This note by Eisa Ali and the following post by him present a coherent and honest analysis of the tragedy at Hajj today – a tragedy that was a direct result of the grotesque mismanagement of the Saudi authorities.
The follow up note by Eisa provides a telling rejoinder to those who are typically deflecting on the clear mismanagement by the Saudi authorities
Also pointed out within the conversation, the Saudis should concentrate more on providing basic arrangements to pilgrims – they charge thousands of dollars and earn billions from the annual Hajj.
However, the Saudis are too busy promoting Extremism and buying the servility of their allies, “human rights” groups and the media (take a bow Ali Khedery).
and Bombing Yemeni children is a greater priority for this Saudi King than providing adequate facilities for pilgrims.
“As much as I criticise the Saudi government I believe we have to always be fair in any criticism. But these accounts are insane. Once you finish stoning at Mina, you kind of just leave via the sides of the place where the pillars are (I can only describe it by saying it kind of looks like a big indoor car park now), there are roads on both sides that take you back to the tents. If they closed even one, let alone two of these roads then that is beyond criminal, it’s almost deliberately causing a catastrophe because you’re making the pilgrims go back the way they came in the face of an endless stream of people.
It’s a crude and inaccurate example, but think of it like this, imagine you have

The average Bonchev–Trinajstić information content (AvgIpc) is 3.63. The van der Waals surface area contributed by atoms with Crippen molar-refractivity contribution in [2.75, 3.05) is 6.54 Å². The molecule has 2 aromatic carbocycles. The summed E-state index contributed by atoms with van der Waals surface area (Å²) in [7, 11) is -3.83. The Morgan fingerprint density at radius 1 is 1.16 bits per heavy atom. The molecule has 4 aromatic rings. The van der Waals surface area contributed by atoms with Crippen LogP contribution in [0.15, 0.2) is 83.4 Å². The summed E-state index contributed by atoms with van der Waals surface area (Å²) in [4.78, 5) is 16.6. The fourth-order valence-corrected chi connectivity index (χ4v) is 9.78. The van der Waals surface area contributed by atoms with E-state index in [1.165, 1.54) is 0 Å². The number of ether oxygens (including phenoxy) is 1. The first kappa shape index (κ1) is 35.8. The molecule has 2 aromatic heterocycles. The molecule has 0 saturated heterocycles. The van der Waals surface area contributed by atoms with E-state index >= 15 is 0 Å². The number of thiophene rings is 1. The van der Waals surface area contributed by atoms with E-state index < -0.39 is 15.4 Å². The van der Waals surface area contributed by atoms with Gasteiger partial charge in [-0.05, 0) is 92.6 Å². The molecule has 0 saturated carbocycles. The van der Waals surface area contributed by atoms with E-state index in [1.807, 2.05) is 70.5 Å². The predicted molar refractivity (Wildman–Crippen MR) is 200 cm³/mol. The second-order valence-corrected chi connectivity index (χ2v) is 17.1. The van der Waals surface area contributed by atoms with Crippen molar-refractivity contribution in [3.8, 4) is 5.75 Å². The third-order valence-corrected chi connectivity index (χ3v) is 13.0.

100,000 people going into a football stadium and another 100,000 coming out at the same time, and now they are sandwiched into the narrow concourse of the stadium and also consider there are very few match stewards giving orders, and those that are there are doing so in a language the fans don’t understand. It’s gonna be chaos.
If they really did close those roads to allow for Royals to pass through then it’s inexplicable. And regarding policing and languages, if they can find Farsi-speaking Afghan “religious police” to harrass the Shi’a Iranian pilgrims then they can find stewards who speak the myriad of languages to help pilgrims…
Saudi Hajj stampede: Accounts from BBC staff
It was at Mina in 2012 where my cousin and I were nearly killed in a crush during Hajj. We were being tipped over by the rush of the crowd and would’ve been trampled if we had gone down and about a dozen of us managed to push back and level out again. A combination of ignorant, inconsiderate behaviour by some pilgrims and poor management of the entire pilgrimage by Saudi authorities are to blame for situations like this happening. But ultimately the responsibility comes down to the latter.
Reports from groups in Mecca say the authorities shut paths for “dignitaries” and royals to pass with ease, making a crush inevitable. There are also very few people directing crowds during the stoning at Mina so they all rush to the first stone at an angle which causes a wedge and everyone within the wedge is trapped. If you get crushed, there’s no where to go. When we were there paths were shut and that contributed to the near-stampede although I can’t say whether they were shut for the “dignitaries”.
2-3 million people go on hajj every year, in a country with money and infrastructure. Faeces and rotting trash are left in the streets for days (and that’s in residential areas). Crushes and near misses happen way too often.
In Karbala, Iraq, 15-18 million people do the Arbaeen pilgrimage and there are hardly any incidents, save for ISIS terror attacks targeting the pilgrims merely because they are Shia. Karbala has far less in terms of infrastructure and resources than Saudi Arabia does and Iraqis are notoriously disorganised (although Karbalais less so and they manage the pilgrimages well) and yet there aren’t any crushes and the like (and InshAllah there won’t ever be).
I don’t really know what the reason is for this crush but better organisation and management would go a long way in ensuring things like this tragedy don’t happen again.